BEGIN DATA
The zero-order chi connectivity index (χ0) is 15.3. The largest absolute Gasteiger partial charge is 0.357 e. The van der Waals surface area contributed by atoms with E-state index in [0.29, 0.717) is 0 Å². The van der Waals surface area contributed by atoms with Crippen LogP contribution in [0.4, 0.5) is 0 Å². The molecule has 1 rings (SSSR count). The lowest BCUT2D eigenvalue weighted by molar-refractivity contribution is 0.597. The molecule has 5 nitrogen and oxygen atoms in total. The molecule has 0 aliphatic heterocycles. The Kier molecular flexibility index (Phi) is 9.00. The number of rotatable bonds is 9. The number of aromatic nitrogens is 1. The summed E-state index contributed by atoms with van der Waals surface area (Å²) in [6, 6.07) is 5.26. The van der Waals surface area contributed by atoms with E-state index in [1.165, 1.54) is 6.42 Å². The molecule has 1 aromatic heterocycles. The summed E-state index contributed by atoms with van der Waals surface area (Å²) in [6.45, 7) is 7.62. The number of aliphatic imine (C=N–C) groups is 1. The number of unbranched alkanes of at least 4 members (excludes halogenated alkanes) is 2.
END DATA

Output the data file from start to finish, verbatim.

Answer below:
The zero-order chi connectivity index (χ0) is 15.3. The largest absolute Gasteiger partial charge is 0.357 e. The van der Waals surface area contributed by atoms with E-state index in [0.29, 0.717) is 0 Å². The van der Waals surface area contributed by atoms with Crippen LogP contribution in [0.4, 0.5) is 0 Å². The molecule has 1 rings (SSSR count). The lowest BCUT2D eigenvalue weighted by molar-refractivity contribution is 0.597. The molecule has 5 nitrogen and oxygen atoms in total. The molecule has 0 aliphatic heterocycles. The Kier molecular flexibility index (Phi) is 9.00. The number of rotatable bonds is 9. The number of aromatic nitrogens is 1. The summed E-state index contributed by atoms with van der Waals surface area (Å²) in [6, 6.07) is 5.26. The van der Waals surface area contributed by atoms with E-state index in [1.165, 1.54) is 6.42 Å². The molecule has 1 aromatic heterocycles. The summed E-state index contributed by atoms with van der Waals surface area (Å²) in [6.45, 7) is 7.62. The number of aliphatic imine (C=N–C) groups is 1. The number of unbranched alkanes of at least 4 members (excludes halogenated alkanes) is 2.